A look at photographer William Egleston’s first U.S. retrospective
review By Whitney Stoepel
After a long Chicago winter, it’s good to see color. The William Eggleston retrospective, “Democratic Camera, Photographs and Video, 1961-2008” at the Art Institute of Chicago is a fitting way to celebrate the return of spring.
Organized by the Whitney Museum of American Art in New York and Haus der Kunst in Munich, this exhibition is Eggleston’s first retrospective in the United States. It is expansive, filling the Abbott Galleries and Carolyn S. and Matthew Bucksbaum Gallery in the Modern Wing.
The title of the exhibition comes from the legendary photographer’s idea of photography as “a democratic way of looking around. Nothing was more important or less important.” While this perspective isn’t ground-breaking, Eggleston is renowned for his early adoption of color photography as a legitimate art form.
“Democratic Camera” contains all of Eggleston’s notable color photographs of the American South, including such famous images as “Red Ceiling” (1973), a ceiling drenched in blood-red paint with a light bulb tethered by creeping wires. Also on display are that recognizable tricycle looming above the camera on an empty suburban Memphis street, and the neon confederate flag.
But the show delves much deeper than those famous images — it also includes earlier black and white photographs from the early sixties, the rarely seen “Stranded in Canton” (a video shot on a Sony Portapak that documents Memphis and New Orleans in 1973), journals with his abstract drawings, and recent digital prints.
The range of this retrospective reveals the importance of this artist to the history of photography as an art form. When Eggleston began printing using the dye-transfer process it changed the way artists thought about color photography.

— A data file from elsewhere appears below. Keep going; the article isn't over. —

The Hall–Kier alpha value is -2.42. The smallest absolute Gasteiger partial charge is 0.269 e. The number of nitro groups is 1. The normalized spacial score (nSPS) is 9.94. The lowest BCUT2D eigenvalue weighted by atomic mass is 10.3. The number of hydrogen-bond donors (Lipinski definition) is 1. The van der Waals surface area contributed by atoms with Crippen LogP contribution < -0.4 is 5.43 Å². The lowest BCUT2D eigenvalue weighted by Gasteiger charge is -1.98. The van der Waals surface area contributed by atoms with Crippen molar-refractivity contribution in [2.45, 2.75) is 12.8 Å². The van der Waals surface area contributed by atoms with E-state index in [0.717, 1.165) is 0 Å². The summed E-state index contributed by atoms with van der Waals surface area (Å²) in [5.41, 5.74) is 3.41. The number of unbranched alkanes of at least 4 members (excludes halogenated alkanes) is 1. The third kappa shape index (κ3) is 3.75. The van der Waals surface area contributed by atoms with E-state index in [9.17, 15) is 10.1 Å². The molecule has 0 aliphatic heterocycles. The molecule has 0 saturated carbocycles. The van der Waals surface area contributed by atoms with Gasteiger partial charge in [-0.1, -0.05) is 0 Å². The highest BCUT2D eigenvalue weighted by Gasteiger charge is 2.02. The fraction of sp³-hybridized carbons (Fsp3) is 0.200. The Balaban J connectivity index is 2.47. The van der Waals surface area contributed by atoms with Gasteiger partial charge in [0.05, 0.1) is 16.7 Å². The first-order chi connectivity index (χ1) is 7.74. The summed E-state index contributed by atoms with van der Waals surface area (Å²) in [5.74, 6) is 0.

His first published book of photographs, “William Eggleston’s Guide” (1976), was accompanied by the first ever one-person exhibition of color photographs at the Museum of Modern Art (MoMA).
Artist John Szarkowski, who wrote the text for the book, explains how photographers were baffled by the dawn of artistic color photography. In short, after spending a century perfecting the medium in black and white, photographers suddenly had access to cheap color film, which had first been intended for commercial purposes.
The 1976 exhibit also eatured a quote from Janet Malcolm, in which she compares color photography to “retrograde applications [such as] advertising, fashion, [and] National Geographic travel-type pictures.” The book itself and most of its photographs are on display in the AIC retrospective.
The process of dye-transfer printing is extremely complicated, but most photographers and critics agree that it is unparalleled in its ability to showcase chromatic nuance. Photographs appear hyper-real — the visual effect is sometimes compared to Technicolor. This method of printing is also admired for its accuracy and stability in a wide range of temperatures and over long periods of time.
Although his printing process is complex, Eggleston’s subjects never were. “William Eggleston’s Guide” is a series of simple (if not mundane) moments from his hometown of Memphis and the surrounding area.